For instance, the dielectric permittivity of the material can alter the strength and distribution of the electric fields, which affects the acceleration and deceleration of ions within the plasma. The geometry and composition of the plasma actuator can also impact the ion velocity as well as the dielectric breakdown and discharge characteristics. The ion velocity is further influenced by the plasma density and temperature, which are in turn influenced by various external factors such as the applied electric field and gas flow rates.
Figure 13 illustrates the correlation between ion velocity and vertical position at a distance of 12 mm from the exposed highvoltage electrode (anode) at precisely t=250 µs. This correlation is assessed for varying dielectric permittivity values, differentiated by red (ε_{r}=10) and blue (ε_{r}=5) curves. The findings denote a substantial trend: a noticeable surge in ionic velocity is witnessed alongside the rise in dielectric permittivity. The correlation between ionic velocity and dielectric permittivity indicates a direct and notable influence of the latter on the kinetics of ions in the examined medium. The fluctuations in dielectric permittivity seem to affect the mobility of ions at that particular moment, leading to different values of ionic velocity at particular permittivity levels.
Numerical simulations assessed the influence of dielectric permittivity on ion dynamics in a plasma actuator, which demonstrated a clear correlation between ion velocity and permittivity. The findings verified the model's reliability against experimental data and uncovered the intricate impact of factors including electron density, energy application, and actuator geometry on plasma dynamics.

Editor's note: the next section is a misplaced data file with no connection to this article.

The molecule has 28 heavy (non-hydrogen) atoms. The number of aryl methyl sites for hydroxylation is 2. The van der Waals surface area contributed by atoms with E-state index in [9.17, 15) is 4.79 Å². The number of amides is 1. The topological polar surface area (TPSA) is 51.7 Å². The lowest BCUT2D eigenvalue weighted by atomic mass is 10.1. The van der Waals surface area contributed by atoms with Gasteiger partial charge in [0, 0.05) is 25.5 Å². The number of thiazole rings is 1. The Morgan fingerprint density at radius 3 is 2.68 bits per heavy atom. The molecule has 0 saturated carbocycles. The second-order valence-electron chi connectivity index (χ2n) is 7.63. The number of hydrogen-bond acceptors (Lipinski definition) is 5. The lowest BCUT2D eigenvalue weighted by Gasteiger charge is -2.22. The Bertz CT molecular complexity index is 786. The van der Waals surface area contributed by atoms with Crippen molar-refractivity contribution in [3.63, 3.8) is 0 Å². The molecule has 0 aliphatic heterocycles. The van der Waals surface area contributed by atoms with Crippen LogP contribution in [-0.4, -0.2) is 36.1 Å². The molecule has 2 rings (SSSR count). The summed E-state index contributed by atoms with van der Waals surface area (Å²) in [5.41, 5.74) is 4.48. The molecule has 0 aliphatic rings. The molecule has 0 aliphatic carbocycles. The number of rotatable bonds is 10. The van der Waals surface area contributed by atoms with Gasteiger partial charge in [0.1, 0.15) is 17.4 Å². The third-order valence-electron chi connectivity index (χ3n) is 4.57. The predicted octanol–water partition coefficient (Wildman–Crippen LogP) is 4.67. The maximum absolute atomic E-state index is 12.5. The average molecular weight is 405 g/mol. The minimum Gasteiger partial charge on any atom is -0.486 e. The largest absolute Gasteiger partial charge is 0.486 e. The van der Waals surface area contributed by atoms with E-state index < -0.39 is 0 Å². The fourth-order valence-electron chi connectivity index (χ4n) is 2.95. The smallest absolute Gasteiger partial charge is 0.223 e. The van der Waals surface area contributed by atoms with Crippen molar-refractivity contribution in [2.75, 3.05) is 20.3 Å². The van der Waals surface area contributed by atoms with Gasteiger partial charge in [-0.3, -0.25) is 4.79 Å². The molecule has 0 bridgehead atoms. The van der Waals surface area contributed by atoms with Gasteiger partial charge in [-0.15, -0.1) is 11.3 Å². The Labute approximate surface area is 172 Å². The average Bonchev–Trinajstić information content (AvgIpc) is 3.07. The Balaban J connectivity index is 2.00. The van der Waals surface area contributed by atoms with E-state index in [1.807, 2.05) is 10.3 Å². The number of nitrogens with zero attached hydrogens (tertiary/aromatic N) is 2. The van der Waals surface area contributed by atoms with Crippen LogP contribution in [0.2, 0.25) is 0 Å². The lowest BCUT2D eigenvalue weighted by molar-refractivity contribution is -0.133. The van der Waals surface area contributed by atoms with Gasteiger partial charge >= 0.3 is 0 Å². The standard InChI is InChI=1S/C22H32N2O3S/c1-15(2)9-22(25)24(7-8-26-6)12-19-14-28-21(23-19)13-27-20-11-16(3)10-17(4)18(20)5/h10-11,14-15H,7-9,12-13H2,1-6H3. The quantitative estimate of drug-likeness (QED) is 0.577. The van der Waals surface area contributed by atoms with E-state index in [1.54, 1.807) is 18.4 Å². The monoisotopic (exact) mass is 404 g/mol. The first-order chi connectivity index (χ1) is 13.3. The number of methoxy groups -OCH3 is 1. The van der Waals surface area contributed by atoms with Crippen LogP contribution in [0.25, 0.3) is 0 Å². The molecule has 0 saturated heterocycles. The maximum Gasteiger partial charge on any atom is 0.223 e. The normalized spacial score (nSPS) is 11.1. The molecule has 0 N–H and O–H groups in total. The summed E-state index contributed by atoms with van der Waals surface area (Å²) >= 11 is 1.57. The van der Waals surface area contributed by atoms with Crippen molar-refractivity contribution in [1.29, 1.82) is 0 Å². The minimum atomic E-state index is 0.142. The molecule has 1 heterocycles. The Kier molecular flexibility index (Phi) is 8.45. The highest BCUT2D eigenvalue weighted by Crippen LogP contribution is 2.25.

In conclusion, this study has provided valuable insights into the characteristics and dynamics of plasma actuators, with a particular focus on the influence of dielectric permittivity on ion velocity. Through meticulous simulations, we have identified parameters affecting these devices and assessed their optimization potential for aerodynamic and energy applications. Our findings reveal significant spatial and temporal variations in the electric field, electron and ion densities, and ion velocity, underscoring the crucial importance of dielectric permittivity in plasma dynamics. Moreover, the correlation of our results with empirical data attests to the accuracy of our model, thus enhancing its reliability and validity. Figures 5 to 12 present a detailed analysis of plasmadielectric interactions and their impact on ion dynamics induced by electric fields. Particularly, Figure 13 highlights the direct relationship between ion velocity and dielectric permittivity, emphasizing the critical significance of this factor in the design and optimization of plasma actuators. These results offer promising prospects for enhancing plasma actuators, especially in the realms of aerodynamics and energy. Importantly, the application of these findings in flow control for wind turbines holds considerable potential. By manipulating ion dynamics near the surface of wind turbine blades, plasma actuators can effectively mitigate flow separation, delay stall onset, and enhance overall aerodynamic efficiency. However, it is crucial to acknowledge that further research is warranted to fully explore plasmadielectric interactions and leverage the full potential of these emerging technologies. In summary, this study contributes to a deeper understanding of plasma actuators and opens new avenues for their development and application in various fields. We hope that our findings will serve as a foundation for future research endeavors and inspire innovation in this exciting and evolving domain.
V 
electric potential, V 
I 
electric courant, A 
E 
electric field, V 
q 
electric charge, C 
AC 
alternating current 
DC 
direct current 
n 
electron density, m^{3} 
m 
electron mass 
u 
electron drift velocity 
T 
temperature, K 
P 
diffusion coefficient 
D 
diffusion coefficient 
S 
source term that depends on the ionization 
Greek symbols 

Γ 
particle flux, m^{2}. s^{1} 
µ 
particle mobility, m^{2}. V^{1}s^{1} 
ε 
mean electron energy, V 
ε_{r} 
dielectric relative permittivity 
Subscripts 

DBD 
dielectric barrier discharge 
EHD 
electro hydrodynamic 
LEA 
local energy approximation 
LFA 
local field approximation 
nf 
local thermal equilibrium